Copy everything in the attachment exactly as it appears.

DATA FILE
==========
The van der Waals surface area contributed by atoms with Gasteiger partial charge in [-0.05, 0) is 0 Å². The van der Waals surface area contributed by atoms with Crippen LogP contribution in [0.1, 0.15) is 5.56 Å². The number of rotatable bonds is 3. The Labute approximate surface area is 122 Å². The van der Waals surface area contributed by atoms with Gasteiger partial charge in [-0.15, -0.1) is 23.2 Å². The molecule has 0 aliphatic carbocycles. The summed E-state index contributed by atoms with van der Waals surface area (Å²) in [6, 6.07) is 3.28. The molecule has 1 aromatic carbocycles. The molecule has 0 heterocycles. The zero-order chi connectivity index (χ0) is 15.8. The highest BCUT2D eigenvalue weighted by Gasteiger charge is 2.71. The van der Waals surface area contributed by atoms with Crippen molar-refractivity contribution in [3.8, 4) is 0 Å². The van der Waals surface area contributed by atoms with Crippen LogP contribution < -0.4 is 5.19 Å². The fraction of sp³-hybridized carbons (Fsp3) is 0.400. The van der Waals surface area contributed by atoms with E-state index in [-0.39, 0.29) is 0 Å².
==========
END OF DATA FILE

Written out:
The van der Waals surface area contributed by atoms with Gasteiger partial charge in [-0.05, 0) is 0 Å². The van der Waals surface area contributed by atoms with Crippen LogP contribution in [0.1, 0.15) is 5.56 Å². The number of rotatable bonds is 3. The Labute approximate surface area is 122 Å². The van der Waals surface area contributed by atoms with Gasteiger partial charge in [-0.15, -0.1) is 23.2 Å². The molecule has 0 aliphatic carbocycles. The summed E-state index contributed by atoms with van der Waals surface area (Å²) in [6, 6.07) is 3.28. The molecule has 1 aromatic carbocycles. The molecule has 0 heterocycles. The zero-order chi connectivity index (χ0) is 15.8. The highest BCUT2D eigenvalue weighted by Gasteiger charge is 2.71. The van der Waals surface area contributed by atoms with Crippen molar-refractivity contribution in [3.8, 4) is 0 Å². The van der Waals surface area contributed by atoms with Crippen LogP contribution < -0.4 is 5.19 Å². The fraction of sp³-hybridized carbons (Fsp3) is 0.400. The van der Waals surface area contributed by atoms with E-state index in [-0.39, 0.29) is 0 Å².